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Globe Magazine

Where to eat in Greater Boston

A selection of recent dining reviews from around the region, by Globe food writers.

New Bedford sea scallops, artichokes, vidalia onions, grapes, and almond salsa verde at Buttonwood.
New Bedford sea scallops, artichokes, vidalia onions, grapes, and almond salsa verde at Buttonwood.(Barry chin/globe staff/file)

KEY TO TYPICAL ENTREE PRICES

$ — $10 OR LESS

$$ — $11 TO $15

$$$ — $16 TO $25

$$$$ — $26 AND UP

BACK BAY

La Pescheria Fishmonger’s Kitchen / $$$$ Eataly Boston’s newest restaurant is a stylish seafood counter with 23 seats. The menu offers food from a fish cart, oysters, and prix fixe options.  For a supplemental price on the prix fixe, you can order something from the fish cart, like Amalfi-style grilled prawns, stacked high on the plate and well charred. The interesting all-Italian wine list is a combination of hip and button-down. Prudential Center, 800 Boylston Street, Boston, eataly.com — Sheryl Julian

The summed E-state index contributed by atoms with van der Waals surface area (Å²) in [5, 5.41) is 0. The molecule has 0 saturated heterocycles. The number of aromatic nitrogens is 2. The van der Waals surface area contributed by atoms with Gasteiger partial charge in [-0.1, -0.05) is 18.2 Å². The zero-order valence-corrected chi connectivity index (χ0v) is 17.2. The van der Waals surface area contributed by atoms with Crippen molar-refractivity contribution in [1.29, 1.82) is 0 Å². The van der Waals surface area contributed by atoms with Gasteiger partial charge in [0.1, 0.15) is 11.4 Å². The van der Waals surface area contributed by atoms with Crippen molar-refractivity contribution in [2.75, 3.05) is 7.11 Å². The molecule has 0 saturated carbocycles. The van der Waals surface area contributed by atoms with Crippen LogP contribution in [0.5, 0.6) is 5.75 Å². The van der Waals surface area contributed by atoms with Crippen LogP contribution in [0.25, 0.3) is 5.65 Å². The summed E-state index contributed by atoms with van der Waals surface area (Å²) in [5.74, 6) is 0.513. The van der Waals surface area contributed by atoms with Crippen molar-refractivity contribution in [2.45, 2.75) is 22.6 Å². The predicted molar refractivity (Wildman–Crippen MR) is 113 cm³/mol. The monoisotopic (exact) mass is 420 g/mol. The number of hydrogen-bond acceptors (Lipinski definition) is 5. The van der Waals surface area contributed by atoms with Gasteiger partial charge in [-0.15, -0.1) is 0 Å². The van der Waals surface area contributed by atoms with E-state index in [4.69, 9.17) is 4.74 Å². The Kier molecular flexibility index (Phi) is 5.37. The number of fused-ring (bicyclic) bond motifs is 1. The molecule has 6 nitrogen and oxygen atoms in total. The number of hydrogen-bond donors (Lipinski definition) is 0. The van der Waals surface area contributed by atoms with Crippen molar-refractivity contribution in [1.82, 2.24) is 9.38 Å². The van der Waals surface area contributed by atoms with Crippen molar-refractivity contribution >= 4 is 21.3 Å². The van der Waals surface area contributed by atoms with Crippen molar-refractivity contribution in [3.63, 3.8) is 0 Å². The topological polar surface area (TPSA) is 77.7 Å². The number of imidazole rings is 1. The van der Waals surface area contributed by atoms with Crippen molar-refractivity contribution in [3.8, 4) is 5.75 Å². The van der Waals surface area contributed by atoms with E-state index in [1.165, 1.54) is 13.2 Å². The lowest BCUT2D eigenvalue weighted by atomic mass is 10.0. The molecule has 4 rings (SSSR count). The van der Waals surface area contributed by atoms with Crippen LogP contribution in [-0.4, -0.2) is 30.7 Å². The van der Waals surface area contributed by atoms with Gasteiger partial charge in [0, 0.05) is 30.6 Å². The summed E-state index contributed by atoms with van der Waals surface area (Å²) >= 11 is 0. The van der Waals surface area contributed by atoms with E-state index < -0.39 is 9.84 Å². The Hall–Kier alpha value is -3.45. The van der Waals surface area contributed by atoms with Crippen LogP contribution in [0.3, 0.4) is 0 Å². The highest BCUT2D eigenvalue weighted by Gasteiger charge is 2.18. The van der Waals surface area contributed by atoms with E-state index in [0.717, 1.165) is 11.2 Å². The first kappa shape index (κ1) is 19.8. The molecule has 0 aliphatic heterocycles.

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Brighton

Esperia Grill / $$$ I head to this family-run restaurant for avgolemono, the traditional egg-lemon soup with rice. The owners serve food from their homeland, Greece, including gyros, lemon potatoes with a little spice that you can’t stop eating, and spinach pies. All the classics are here — beef meatballs with yogurt-cucumber tzatziki sauce; baked lamb shank; moussaka; and pastichio, the mac and beef dish topped with cream sauce. 344 Washington Street, Brighton, 617-254-8337, esperiagrill.com — S.J.

Cambridge

Baraka Cafe / $$$$ In the ’90s, this North African restaurant was just outside Central Square. It moved in 2016 to a space between Harvard and Porter squares. Now with a liquor license, you can drink wine with your meal. But I recommend cherbet, a fresh-squeezed lemonade fragranced with rose petals and mint. The pace is leisurely, with plenty of time to talk over plates of bedenjal mechoui, a chunky, lustrous dip of smoked eggplant with roasted red peppers and labneh, or while fork-dueling over sweet-savory b’stilla, crisp phyllo wrapped with chicken, almonds, cinnamon, and ras el hanout. 1738 Massachusetts Avenue, Cambridge, 617-868-3951, barakacuisine.com  — Devra First